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Iron: Guidelines to Improve Your Child's Intake

What is iron?

Iron is a mineral everyone needs to keep their body working at its best. Iron works by forming hemoglobin, which is an important part of red blood cells. Hemoglobin carries oxygen to all parts of the body.

When the body does not have enough iron, a child can develop iron-deficiency anemia. This means the body cells get less oxygen. This causes the child to look pale and feel tired, weak, and irritable.

Hemoglobin
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Red blood cells contain hemoglobin. Hemoglobin has iron atoms which bind to oxygen atoms. Thus red blood cells carry oxygen to all parts of the body.

What causes iron-deficiency anemia?

To be healthy, growing children need a constant supply of iron, otherwise their iron stores become low. Iron deficiency can occur in babies and children if they have a diet low in iron-containing foods, or if their bodies have trouble absorbing iron.

Possible causes of iron deficiency are:

  • Drinking a lot of milk (more than 20 ounces, or 570 mL, per day) or juice (more than 4 ounces, or 115 mL, per day) every day. Children fill up with these low-iron fluids and do not get the amount of iron that their body needs.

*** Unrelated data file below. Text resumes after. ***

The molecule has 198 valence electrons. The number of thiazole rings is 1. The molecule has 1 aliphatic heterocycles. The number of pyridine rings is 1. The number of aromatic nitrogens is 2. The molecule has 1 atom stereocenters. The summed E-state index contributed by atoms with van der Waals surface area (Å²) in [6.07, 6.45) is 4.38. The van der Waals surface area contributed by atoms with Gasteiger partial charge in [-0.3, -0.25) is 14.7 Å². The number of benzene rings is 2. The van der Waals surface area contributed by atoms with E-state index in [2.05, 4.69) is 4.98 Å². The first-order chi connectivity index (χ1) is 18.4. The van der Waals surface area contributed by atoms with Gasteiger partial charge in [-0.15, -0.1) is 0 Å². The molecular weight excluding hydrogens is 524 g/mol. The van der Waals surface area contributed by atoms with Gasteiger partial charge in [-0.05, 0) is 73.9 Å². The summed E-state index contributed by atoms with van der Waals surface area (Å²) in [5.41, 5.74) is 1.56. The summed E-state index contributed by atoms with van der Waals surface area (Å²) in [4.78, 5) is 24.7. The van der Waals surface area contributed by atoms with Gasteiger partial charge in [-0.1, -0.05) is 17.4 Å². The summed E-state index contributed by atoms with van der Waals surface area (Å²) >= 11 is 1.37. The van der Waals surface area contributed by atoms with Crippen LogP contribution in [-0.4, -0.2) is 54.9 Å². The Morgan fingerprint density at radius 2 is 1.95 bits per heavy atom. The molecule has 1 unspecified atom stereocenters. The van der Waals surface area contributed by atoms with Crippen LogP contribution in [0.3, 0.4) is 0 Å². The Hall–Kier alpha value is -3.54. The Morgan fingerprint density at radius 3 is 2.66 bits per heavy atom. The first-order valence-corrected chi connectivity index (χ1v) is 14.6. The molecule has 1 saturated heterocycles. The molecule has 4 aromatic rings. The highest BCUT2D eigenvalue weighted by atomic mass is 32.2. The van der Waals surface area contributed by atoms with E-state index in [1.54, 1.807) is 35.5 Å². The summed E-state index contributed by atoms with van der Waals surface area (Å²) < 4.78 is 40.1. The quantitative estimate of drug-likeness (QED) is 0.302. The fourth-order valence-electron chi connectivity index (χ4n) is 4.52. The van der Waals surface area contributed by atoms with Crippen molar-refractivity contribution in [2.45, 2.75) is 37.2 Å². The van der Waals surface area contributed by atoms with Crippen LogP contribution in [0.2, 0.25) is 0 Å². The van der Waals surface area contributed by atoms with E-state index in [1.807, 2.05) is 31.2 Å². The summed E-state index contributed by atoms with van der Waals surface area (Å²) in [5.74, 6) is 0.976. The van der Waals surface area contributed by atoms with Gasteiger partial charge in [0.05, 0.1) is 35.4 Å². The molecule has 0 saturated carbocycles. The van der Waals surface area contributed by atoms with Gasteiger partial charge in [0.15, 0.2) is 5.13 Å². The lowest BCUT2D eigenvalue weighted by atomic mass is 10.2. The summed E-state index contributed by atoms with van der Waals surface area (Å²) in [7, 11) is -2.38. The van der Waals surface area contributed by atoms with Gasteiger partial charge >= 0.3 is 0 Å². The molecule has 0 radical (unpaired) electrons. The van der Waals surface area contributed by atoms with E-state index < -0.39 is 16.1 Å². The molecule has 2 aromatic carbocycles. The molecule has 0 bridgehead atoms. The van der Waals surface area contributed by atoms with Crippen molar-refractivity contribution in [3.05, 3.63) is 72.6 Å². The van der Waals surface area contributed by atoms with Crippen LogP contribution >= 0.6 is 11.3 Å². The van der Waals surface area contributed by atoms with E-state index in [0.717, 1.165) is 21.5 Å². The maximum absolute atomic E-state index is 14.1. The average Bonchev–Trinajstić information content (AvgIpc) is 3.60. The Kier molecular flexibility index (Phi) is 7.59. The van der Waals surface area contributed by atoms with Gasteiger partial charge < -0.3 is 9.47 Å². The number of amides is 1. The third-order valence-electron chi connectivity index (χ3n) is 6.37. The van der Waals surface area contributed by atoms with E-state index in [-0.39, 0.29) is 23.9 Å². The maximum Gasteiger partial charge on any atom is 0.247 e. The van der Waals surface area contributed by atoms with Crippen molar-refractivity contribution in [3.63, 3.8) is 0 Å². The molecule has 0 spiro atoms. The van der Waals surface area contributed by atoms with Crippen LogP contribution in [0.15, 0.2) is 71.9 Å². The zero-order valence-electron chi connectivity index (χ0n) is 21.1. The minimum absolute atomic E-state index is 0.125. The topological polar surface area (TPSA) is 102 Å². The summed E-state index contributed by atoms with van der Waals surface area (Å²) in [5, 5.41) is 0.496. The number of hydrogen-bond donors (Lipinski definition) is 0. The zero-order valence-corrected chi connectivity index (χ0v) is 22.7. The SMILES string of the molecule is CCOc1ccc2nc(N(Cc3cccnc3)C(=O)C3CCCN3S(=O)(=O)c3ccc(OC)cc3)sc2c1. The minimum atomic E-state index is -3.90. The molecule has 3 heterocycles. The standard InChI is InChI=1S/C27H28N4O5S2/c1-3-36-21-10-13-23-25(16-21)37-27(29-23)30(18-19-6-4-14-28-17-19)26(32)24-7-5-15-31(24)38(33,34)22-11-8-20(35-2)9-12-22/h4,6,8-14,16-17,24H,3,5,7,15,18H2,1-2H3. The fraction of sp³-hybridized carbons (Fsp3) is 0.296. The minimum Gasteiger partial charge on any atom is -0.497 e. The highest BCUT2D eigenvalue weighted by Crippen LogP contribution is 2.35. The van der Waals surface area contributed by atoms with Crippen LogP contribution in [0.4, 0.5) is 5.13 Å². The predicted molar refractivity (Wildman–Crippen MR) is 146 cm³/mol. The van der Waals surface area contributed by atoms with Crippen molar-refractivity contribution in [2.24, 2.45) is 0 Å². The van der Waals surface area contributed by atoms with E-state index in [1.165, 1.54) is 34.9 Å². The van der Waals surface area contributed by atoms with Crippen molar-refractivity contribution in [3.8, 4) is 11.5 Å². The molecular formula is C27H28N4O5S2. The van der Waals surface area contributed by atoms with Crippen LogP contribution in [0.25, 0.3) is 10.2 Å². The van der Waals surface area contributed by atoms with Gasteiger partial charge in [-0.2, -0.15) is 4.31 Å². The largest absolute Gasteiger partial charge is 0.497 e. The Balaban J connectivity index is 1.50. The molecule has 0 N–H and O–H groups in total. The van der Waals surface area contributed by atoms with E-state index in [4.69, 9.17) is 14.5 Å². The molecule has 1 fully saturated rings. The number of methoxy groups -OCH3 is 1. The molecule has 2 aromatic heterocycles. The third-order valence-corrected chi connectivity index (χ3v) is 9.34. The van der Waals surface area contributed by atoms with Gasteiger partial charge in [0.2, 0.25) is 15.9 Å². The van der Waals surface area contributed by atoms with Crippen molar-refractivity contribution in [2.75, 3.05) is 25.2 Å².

• Drinking from a bottle after 2 years of age. These children are at a higher risk of iron-deficiency anemia than those who stop bottle-feeding earlier.
  • Eating a diet poor in iron-containing foods.

Which foods are high in iron?

Iron is found in many animal and plant food sources.

  • Iron from animal sources is called heme iron. Our bodies can absorb heme iron better than non-heme iron.
  • Iron from plant sources is called non-heme iron. Our bodies can absorb non-heme iron when we eat it with foods that contain vitamin C (such as orange juice, citrus fruit, broccoli, strawberries, green or red peppers, or tomato sauce) or when we eat it with sources of heme iron.

The following table lists examples of heme iron foods and non-heme iron foods.

Heme iron foods (easy to absorb) Non-heme iron foods (harder to absorb)

*Beef (hamburger, beef liver, corned beef, steak)

*Lamb

Chicken (breast, thigh, chicken wings, chicken liver)

*Turkey (dark meat has more iron)